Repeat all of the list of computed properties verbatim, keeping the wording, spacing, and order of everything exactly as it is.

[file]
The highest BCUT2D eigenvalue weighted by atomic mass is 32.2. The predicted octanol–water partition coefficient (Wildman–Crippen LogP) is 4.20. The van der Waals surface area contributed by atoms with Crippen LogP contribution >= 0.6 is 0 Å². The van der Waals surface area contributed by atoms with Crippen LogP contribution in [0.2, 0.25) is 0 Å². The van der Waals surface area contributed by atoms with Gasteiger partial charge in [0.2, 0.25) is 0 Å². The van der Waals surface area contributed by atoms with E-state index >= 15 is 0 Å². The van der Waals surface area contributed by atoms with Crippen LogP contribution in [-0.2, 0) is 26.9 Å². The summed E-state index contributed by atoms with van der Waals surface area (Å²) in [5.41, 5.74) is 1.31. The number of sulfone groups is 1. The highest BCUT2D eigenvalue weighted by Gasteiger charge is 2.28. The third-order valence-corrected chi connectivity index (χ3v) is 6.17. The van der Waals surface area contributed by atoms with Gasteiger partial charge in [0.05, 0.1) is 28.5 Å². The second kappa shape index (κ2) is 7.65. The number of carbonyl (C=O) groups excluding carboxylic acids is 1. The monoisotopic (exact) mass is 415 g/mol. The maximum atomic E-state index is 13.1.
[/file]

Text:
The highest BCUT2D eigenvalue weighted by atomic mass is 32.2. The predicted octanol–water partition coefficient (Wildman–Crippen LogP) is 4.20. The van der Waals surface area contributed by atoms with Crippen LogP contribution >= 0.6 is 0 Å². The van der Waals surface area contributed by atoms with Crippen LogP contribution in [0.2, 0.25) is 0 Å². The van der Waals surface area contributed by atoms with Gasteiger partial charge in [0.2, 0.25) is 0 Å². The van der Waals surface area contributed by atoms with E-state index >= 15 is 0 Å². The van der Waals surface area contributed by atoms with Crippen LogP contribution in [-0.2, 0) is 26.9 Å². The summed E-state index contributed by atoms with van der Waals surface area (Å²) in [5.41, 5.74) is 1.31. The number of sulfone groups is 1. The highest BCUT2D eigenvalue weighted by Gasteiger charge is 2.28. The third-order valence-corrected chi connectivity index (χ3v) is 6.17. The van der Waals surface area contributed by atoms with Gasteiger partial charge in [0.05, 0.1) is 28.5 Å². The second kappa shape index (κ2) is 7.65. The number of carbonyl (C=O) groups excluding carboxylic acids is 1. The monoisotopic (exact) mass is 415 g/mol. The maximum atomic E-state index is 13.1.